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Scientists Discover 512-Year-Old Shark, Making It The Oldest Living Vertebrate On Earth

Some have said the shark is 512 years old, others like the BBC are pinning it at 400, and National Geographic claims the scientists found the shark at 272 years old.

The truth, no matter what story you want to believe -- the latter seems more plausible -- is that the Greenland Shark is the longest-lived vertebrate on the planet.

The Truth

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If you do a search around the internet, you'll see plenty of stories growing from a 2016 National Geographic report on the Greenland Shark claiming the shark is 512 years old. It's eye-grabbing and typical of the internet to stretch the truth a bit, but there is still plenty of truth in the story.

The Greenland shark is the oldest and it is officially confirmed. And the way scientists figure this out is quite amazing.

How To Age A Shark

According to National Geographic, the Greenland and other sharks are a little difficult to date through the traditional methods:

Determining a bony fish's age can be easily done by analyzing their otoliths, or ear stones. But sharks, which are made mostly of cartilage, lack this kind of hard, calcified tissue...

So scientists found another way to figure out the age of Greenland sharks: looking into their eyes.

So the scientists analyzed 28 female Greenland sharks that had accidentally died during the Greenland Institute for Natural Resources commercial fish-monitoring program according to National Geographic. This provided a nice mix of animals across the age spectrum, giving a unique look at the Greenland shark's eyes.

Like A Tree, But Not Really

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For the Greenland shark, the eyes feature a lens that grows throughout its life -- think a tree with its rings. But the actual method of counting these layers is a little tougher according to National Geographic:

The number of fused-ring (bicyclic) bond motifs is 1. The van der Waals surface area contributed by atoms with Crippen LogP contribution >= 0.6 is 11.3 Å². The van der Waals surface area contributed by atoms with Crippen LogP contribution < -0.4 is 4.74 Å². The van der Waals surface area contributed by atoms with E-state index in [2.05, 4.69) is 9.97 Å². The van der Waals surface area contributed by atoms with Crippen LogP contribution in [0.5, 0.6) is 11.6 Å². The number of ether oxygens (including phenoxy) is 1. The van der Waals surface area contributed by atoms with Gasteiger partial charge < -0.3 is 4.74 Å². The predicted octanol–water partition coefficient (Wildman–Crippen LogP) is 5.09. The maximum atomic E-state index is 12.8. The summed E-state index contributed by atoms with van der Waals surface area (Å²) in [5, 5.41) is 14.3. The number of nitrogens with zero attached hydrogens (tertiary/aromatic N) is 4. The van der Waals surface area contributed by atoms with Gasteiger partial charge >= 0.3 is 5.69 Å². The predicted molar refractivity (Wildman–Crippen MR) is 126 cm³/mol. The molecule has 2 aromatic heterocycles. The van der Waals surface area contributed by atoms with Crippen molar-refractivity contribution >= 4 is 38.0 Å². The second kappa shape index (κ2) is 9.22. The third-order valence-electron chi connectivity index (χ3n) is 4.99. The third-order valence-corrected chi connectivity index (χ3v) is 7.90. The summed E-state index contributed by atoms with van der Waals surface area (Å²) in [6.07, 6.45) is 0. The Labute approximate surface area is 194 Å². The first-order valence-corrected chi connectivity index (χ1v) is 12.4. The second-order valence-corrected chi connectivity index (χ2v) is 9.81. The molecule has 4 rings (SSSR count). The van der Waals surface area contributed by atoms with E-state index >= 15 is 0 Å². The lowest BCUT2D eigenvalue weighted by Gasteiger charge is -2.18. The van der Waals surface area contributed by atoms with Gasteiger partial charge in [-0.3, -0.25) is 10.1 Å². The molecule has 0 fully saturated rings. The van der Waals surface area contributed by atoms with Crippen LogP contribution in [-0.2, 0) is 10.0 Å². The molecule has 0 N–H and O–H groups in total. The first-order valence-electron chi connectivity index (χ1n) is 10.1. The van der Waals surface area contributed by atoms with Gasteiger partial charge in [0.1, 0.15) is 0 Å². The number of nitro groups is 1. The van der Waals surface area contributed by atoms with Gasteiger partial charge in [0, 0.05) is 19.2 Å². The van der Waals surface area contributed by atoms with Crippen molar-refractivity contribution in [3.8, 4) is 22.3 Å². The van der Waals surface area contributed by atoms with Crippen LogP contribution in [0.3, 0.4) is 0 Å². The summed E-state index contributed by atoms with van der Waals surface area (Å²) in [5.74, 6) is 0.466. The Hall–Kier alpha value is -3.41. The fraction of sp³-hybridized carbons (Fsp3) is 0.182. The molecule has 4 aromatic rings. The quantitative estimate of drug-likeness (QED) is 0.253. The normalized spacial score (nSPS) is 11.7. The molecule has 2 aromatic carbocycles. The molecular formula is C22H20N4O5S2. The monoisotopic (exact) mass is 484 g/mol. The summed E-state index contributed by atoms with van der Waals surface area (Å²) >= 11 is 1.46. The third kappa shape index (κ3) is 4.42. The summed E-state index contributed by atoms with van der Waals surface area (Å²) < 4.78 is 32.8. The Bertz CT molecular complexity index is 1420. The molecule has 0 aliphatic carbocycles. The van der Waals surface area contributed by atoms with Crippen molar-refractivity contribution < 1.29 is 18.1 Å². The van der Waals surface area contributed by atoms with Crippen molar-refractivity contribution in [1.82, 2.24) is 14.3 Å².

Greenland sharks have a unique eye structure in that the lens grows throughout an animal’s lifetime. The older an animal gets, the more layers are added to the lens. Scientists can't count the layers as they would tree rings, but they can remove all the layers that have been added over the years until they reach the center, or the embryonic nucleus, of the lens.

This revealed a maximum lifespan of 272 years according to the Nat Geo report.

So How Did The Age Jump So Much?

So how did it get to be 512-years-old? According to The Washington Post, it is mostly because of the margin for error attached to the scientist's study. While they estimate that 272 is the correct age, there is a margin that states the shark could also be older:

The scientists had to use creative methods to estimate the ages of 28 Greenland sharks they'd captured.

They used radiocarbon dating to determine that most of the specimens predated nuclear bomb tests, which began in the 1950s. Then they extrapolated from the shark's extremely slow growth rate that the largest was likely just shy of four centuries old.

But given the margins of error, the shark could have been as young as 272 or as old as 512 — thus, the Daily Star's screaming headline about “Ancient LIVING shark born in 1500s.”